While most of us think of pensions as a singular thing, the truth is that there are many different types of pensions. If you work for a company you are usually offered one of two employer-sponsored pension plans – defined contribution plans or defined benefit plans.
While their names may make them sound complicated, they are quite straightforward once you understand what makes them different.
Over time, defined contribution plans have become the more popular type as the employee (rather than the employer) bears the investment risk and administration costs, saving businesses money.
This article will help you understand the two different types of pension and the pros and cons of each.
What is a Defined Benefit pension?
A defined benefit pension is a scheme that pays out a secured income for life which increases each year. It is also sometimes known as a final salary pension.
The investment risk and admin costs are the responsibility of your employer. Unlike a defined benefit plan, you don’t have control over the fund and there’s much less flexibility.
With this type of plan, an employer usually continues to pay your pension to your spouse, civil partner or dependent if you pass on.
How much will I get?
Your pension pot from a defined benefit plan is based on three criteria:
Pensionable service - the number of years you’ve been a member of the plan
Pensionable earnings - usually your final salary or your salary average
Accrual rate - he proportion of earnings you’ll receive as a pension for each year in the scheme.
When people leave a job with a defined benefit pension scheme, most choose to keep it and collect it at retirement age.
You might think about transferring the money out of the scheme, but in many cases you will be worse off. It is strongly advised that you talk to a regulated financial adviser if you want to consider this option.
Taking a lump sum from a defined benefit pension
Some defined benefit plans will let you take the whole pension as a lump sum. 25% will be tax free and you will have to pay Income Tax on the rest of the amount.
You can take a lump sum once you are over 55 as long as the total value of your pension savings is less than £30,000.[i]
What is a defined contribution pension?
A defined contribution scheme is a workplace pension that’s built up through contributions from you, your employer and Government tax relief. The amount each party pays depends on the type of scheme your employer has enrolled you in.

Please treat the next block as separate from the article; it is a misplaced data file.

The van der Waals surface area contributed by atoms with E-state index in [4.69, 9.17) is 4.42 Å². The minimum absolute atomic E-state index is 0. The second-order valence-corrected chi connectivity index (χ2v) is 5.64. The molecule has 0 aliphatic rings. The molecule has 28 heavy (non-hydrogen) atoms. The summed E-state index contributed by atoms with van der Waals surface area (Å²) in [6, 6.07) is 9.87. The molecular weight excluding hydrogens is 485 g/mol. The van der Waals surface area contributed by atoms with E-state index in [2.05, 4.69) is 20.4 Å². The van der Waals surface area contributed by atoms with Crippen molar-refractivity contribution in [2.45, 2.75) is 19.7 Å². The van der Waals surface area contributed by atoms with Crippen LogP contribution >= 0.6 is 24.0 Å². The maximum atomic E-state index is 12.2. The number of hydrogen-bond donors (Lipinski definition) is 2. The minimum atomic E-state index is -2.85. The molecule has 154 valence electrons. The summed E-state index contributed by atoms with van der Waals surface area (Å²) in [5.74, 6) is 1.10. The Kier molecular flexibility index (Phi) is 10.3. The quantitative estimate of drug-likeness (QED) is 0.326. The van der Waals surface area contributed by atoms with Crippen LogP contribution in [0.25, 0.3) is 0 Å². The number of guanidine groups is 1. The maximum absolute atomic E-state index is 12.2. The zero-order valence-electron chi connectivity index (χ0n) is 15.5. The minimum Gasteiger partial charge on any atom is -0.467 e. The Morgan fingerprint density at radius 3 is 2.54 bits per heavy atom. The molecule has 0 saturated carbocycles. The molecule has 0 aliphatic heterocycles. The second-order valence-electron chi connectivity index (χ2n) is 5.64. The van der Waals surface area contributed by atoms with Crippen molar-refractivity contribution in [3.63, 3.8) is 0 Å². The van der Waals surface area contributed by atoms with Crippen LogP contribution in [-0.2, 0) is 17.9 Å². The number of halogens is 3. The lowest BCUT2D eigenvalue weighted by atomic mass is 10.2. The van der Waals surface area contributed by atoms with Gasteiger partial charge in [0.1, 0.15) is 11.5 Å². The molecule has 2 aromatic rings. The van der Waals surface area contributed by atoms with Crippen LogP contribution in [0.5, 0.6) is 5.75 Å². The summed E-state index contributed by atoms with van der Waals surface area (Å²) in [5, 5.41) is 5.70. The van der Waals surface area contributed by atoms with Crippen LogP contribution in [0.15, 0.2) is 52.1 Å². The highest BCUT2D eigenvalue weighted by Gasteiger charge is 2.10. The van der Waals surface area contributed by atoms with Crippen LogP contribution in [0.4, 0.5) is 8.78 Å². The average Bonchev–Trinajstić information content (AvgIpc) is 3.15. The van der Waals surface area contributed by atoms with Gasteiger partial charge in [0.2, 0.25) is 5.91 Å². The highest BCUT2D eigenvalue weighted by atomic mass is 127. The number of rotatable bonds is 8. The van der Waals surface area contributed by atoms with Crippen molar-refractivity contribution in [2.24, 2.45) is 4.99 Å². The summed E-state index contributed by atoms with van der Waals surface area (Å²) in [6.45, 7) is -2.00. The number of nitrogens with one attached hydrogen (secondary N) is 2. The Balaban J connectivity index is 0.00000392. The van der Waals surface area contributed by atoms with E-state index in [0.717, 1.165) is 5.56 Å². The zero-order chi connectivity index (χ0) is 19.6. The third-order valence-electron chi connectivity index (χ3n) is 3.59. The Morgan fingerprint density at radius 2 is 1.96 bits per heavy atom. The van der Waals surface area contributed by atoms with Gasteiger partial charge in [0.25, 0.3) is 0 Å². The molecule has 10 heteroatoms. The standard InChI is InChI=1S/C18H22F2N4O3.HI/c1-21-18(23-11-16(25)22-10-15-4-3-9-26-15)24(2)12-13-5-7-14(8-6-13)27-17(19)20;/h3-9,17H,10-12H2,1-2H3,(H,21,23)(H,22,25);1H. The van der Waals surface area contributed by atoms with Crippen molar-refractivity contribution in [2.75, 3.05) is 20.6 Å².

When you reach retirement age, your pension pot value will depend on the contributions made over time, the return on investment and the deduction of fees and charges. This means that unlike a defined benefit pension, this type doesn’t promise a specific income at retirement.
How are contributions made?
Contributions are made every month by you and your employer. Your contribution is normally taken from your salary before tax, essentially giving you more money to put into your pension pot.
From 2012, you will have been auto-enrolled to a workplace pension as all employers have to provide one. You will be enrolled as long as you meet all of the following criteria
You are a worker for the company
You earn more than £10,000 a year
You are aged between 22 and retirement age
You normally work for the business in the UK (the Government has more guidance about
this if you’re not sure).
There are a few instances where an employer doesn’t have to enrol you in this type of pension. You can read about those conditions on the Government website.
What are my options once I turn 55?
You can draw your pension however you decide is best once you turn 55. The options are:
Take a single lump sum - the first 25% is tax free and you will pay Income Tax on the rest. Take multiple lump sums - you can choose to take smaller lump sums as and when you need. The same tax rules apply. Take a quarter and income - you may want to take the 25% tax free and use the rest as a source of regular taxable income. Take a quarter and get an annuity - you can take 25% tax free and convert the rest into retirement income.
What if I change jobs?
If it’s time for a change and you move to a new place of employment you might be able to leave the pension where it is. These are called deferred or preserved pensions.
You can also transfer your pension to a new employer, or to a stakeholder or personal pension, but there are risks and costs that come with this option. A stakeholder pension is a type of defined contribution personal pension. You can find out more about stakeholder pension at MoneyHelper.
Being aware of pension scams
Any decision you make about any pension should be made with great care. Pension scams can trick even the most savvy people out of their life savings.
Inform yourself on the subject, find independent financial advice and always look out for the warning signs like:
As with any big financial decision in life, you may think about getting financial advice from a financial expert. An independent adviser could help you make informed decisions about your pension pot that could help keep you safe and make the most of your money.
MoneyHelper can helpwith anything questions you might have about defined benefit or defined contribution pensions.
The information on this page was sourced between June - October 2020 and updated in April 2021. Information on this site does not constitute any form of advice, representation, or arrangement by us and you take full responsibility for making (or refraining from making) any specific investment or other decisions. You should take independent financial advice from an adviser who is registered by the Financial Conduct Authority.
At Yorkshire Building Society we created Our Money Movement because we could see how most of the information for people approaching retirement was overly complex and full of jargon and hidden charges. Our aim is simple. To provide plain, straight talking guidance to help you make informed decisions about your financial future.